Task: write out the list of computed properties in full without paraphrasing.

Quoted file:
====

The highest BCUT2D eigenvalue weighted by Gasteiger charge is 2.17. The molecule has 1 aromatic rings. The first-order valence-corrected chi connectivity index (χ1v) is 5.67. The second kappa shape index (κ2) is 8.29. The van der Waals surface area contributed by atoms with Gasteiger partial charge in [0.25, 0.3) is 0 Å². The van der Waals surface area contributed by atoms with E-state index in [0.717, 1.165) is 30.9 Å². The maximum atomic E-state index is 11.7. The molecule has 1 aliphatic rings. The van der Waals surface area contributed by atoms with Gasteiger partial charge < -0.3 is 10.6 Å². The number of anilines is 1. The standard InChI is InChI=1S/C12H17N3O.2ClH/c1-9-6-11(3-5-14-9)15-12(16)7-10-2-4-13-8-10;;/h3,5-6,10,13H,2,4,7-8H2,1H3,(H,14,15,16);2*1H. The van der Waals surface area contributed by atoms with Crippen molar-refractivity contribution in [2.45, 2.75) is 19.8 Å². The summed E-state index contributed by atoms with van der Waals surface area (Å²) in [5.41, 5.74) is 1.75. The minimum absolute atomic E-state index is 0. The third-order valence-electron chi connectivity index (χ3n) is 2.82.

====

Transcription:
The highest BCUT2D eigenvalue weighted by Gasteiger charge is 2.17. The molecule has 1 aromatic rings. The first-order valence-corrected chi connectivity index (χ1v) is 5.67. The second kappa shape index (κ2) is 8.29. The van der Waals surface area contributed by atoms with Gasteiger partial charge in [0.25, 0.3) is 0 Å². The van der Waals surface area contributed by atoms with E-state index in [0.717, 1.165) is 30.9 Å². The maximum atomic E-state index is 11.7. The molecule has 1 aliphatic rings. The van der Waals surface area contributed by atoms with Gasteiger partial charge < -0.3 is 10.6 Å². The number of anilines is 1. The standard InChI is InChI=1S/C12H17N3O.2ClH/c1-9-6-11(3-5-14-9)15-12(16)7-10-2-4-13-8-10;;/h3,5-6,10,13H,2,4,7-8H2,1H3,(H,14,15,16);2*1H. The van der Waals surface area contributed by atoms with Crippen molar-refractivity contribution in [2.45, 2.75) is 19.8 Å². The summed E-state index contributed by atoms with van der Waals surface area (Å²) in [5.41, 5.74) is 1.75. The minimum absolute atomic E-state index is 0. The third-order valence-electron chi connectivity index (χ3n) is 2.82.